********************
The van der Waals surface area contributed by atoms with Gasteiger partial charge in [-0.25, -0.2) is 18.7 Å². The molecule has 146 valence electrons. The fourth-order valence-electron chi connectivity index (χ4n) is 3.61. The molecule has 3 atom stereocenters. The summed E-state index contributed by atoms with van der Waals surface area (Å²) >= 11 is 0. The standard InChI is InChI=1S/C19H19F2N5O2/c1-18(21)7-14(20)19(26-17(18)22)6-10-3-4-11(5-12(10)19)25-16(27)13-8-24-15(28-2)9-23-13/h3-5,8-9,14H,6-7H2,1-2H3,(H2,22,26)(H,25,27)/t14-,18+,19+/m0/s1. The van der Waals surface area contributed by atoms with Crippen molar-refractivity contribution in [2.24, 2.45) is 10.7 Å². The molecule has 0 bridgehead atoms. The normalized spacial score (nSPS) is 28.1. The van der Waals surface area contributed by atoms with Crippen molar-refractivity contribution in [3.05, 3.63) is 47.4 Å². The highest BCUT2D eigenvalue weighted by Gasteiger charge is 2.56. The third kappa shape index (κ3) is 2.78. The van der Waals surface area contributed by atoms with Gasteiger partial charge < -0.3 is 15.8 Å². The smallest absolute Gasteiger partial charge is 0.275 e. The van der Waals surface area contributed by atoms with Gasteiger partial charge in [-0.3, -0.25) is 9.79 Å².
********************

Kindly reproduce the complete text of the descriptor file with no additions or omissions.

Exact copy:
The van der Waals surface area contributed by atoms with Gasteiger partial charge in [-0.25, -0.2) is 18.7 Å². The molecule has 146 valence electrons. The fourth-order valence-electron chi connectivity index (χ4n) is 3.61. The molecule has 3 atom stereocenters. The summed E-state index contributed by atoms with van der Waals surface area (Å²) >= 11 is 0. The standard InChI is InChI=1S/C19H19F2N5O2/c1-18(21)7-14(20)19(26-17(18)22)6-10-3-4-11(5-12(10)19)25-16(27)13-8-24-15(28-2)9-23-13/h3-5,8-9,14H,6-7H2,1-2H3,(H2,22,26)(H,25,27)/t14-,18+,19+/m0/s1. The van der Waals surface area contributed by atoms with Crippen molar-refractivity contribution in [2.24, 2.45) is 10.7 Å². The molecule has 0 bridgehead atoms. The normalized spacial score (nSPS) is 28.1. The van der Waals surface area contributed by atoms with Crippen molar-refractivity contribution in [3.05, 3.63) is 47.4 Å². The highest BCUT2D eigenvalue weighted by Gasteiger charge is 2.56. The third kappa shape index (κ3) is 2.78. The van der Waals surface area contributed by atoms with Gasteiger partial charge < -0.3 is 15.8 Å². The smallest absolute Gasteiger partial charge is 0.275 e. The van der Waals surface area contributed by atoms with Gasteiger partial charge in [-0.3, -0.25) is 9.79 Å².